Geoduck is one of the most commonly mispronounced seafood in Singapore. This giant clam which is found in the waters of Canada is actually pronounced “Gweeduck” and has nothing to do with a duck. The Chinese call it a 象拔蚌, lit elephant trunk clam which I think is a more reasonable name. Predictably, with its phallic shape, many cultures around the world consider the Geoduck an aphrodisiac. Another interesting bit of trivia is that the Geoduck is one of the longest living organisms in the world and can live up to 160 years of age and grow to 2 metres in length. I guess the one we had must have been a juvenile Geoduck.
Geoduck is often served as a sashimi with wasabi and soy sauce. But for those who like their food cooked, the restaurant also provides a steamboat with a very nice herbal based broth that really brings out the natural sweetness of the Geoduck. For the uninitiated, Geoduck has a very crunchy texture, very much like eating woodear fungus but with a subtle seafood sweetness that would make you think of the cold waters of the northen Atlantic. I prefer to have mine quickly blanched in the soup. It’s an excellent way to start a seafood meal. 4.25/5
I think when you mention “crab”, most Singaporeans will take it to mean Sri Lankan Mud Crabs which is probably the most popular species for our seafood table. There is of course the urban legend about why Sri Lankan crabs grow to so big. If you haven’t heard about it, it goes something like this: Sri Lankan crabs are mud crabs that live in the riverbed and are basically savengers which means they eat all the rotting material at the bottom of the rivers. Now, there is the custom of throwing corpses into the river as part of the burial ritual which provide the crabs with the extra special protein that makes their claws grow to the size of your face. I think this sort of stuff is probably not true as most of our crabs would have come from a farm. But hey, I am sure it has turned some people off Sri Lankan crabs!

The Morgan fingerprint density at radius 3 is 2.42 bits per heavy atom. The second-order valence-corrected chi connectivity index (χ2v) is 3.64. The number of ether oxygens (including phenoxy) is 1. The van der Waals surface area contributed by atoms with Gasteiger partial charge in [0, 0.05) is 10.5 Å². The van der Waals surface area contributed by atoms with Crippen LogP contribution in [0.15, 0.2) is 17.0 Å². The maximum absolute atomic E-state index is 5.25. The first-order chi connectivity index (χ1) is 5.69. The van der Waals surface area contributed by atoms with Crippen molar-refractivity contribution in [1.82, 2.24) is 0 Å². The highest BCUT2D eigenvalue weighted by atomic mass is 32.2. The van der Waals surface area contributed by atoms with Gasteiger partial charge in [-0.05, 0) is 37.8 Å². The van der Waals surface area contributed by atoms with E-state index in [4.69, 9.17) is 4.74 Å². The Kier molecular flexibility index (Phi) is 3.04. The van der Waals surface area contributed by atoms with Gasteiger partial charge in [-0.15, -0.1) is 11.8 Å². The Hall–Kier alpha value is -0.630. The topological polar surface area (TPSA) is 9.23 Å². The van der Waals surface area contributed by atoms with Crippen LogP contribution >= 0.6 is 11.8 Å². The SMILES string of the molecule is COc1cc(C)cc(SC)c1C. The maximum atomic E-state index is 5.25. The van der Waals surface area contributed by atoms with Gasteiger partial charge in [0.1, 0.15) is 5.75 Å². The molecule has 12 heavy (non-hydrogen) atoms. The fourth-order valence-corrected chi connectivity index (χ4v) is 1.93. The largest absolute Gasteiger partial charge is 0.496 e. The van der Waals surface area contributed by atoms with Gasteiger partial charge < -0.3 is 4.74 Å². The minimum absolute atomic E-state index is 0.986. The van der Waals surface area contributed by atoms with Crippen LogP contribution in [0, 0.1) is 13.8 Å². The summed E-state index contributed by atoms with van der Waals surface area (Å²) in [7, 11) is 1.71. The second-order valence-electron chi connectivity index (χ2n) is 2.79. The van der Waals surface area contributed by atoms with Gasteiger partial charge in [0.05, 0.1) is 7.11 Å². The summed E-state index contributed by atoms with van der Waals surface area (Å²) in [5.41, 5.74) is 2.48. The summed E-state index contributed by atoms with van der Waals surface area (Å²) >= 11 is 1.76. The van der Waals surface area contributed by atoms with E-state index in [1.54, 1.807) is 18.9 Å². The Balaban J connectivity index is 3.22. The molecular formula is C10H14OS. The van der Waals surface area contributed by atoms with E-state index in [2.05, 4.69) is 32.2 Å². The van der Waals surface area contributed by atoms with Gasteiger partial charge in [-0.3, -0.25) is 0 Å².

Anyway, the crab we had that night was not the Sri Lankan Crab but the Dungeness Crab which grow in the pristine cold waters of the Northern Atlantic/Pacific Ocean. The last time I had Dungeness Crab was when I was in San Francisco and I remember them selling these ready boiled along the bay area. Because they come from the Ocean rather than the river, the taste is more delicate and sweet. If you are not careful, some mud crabs, like the Indonesian variety can taste a little muddy, which is why it is best served as Chilli or Black Pepper Crabs in order to mask the muddy flavour. With Dungeness Crabs, you get a fresh and sweet tasting crab which I personally feel should be eaten simply boiled so that you get to taste the real sweetness of the crab meat. The dish we had that night was a crab bee hoon which was also very good. With these crabs, the legs actually contain a lot of meat, but the claws are not as big as their Sri Lankan cousins and tend to be a bit dry. Overall, most of our kakis gave this dish 4.5/5
Our next dish was the braised Giant Grouper. When we walked past the tanks, we saw these massive giant groupers each the size of a pig and I wondered how they would serve the fish. I mean, the fish is live right? So logically, you would want to eat it fresh. It might be wierd but I can imagine the whole fish being steamed and served in a bathtub of soy sauce, ginger and shallots which would probably feed a whole wedding reception.
Obviously that is not going to happen.
If you want to try Giant Grouper, you really do need to eat it at a place where there is a good turnover. Over at Chin Huat, they sell two Giant Groupers over the weekend. They tell me that they have customers who like different parts of the fish. The head is so massive that one Grouper head is enough to make a few dishes! Other people like the belly and some specifically request for the tail.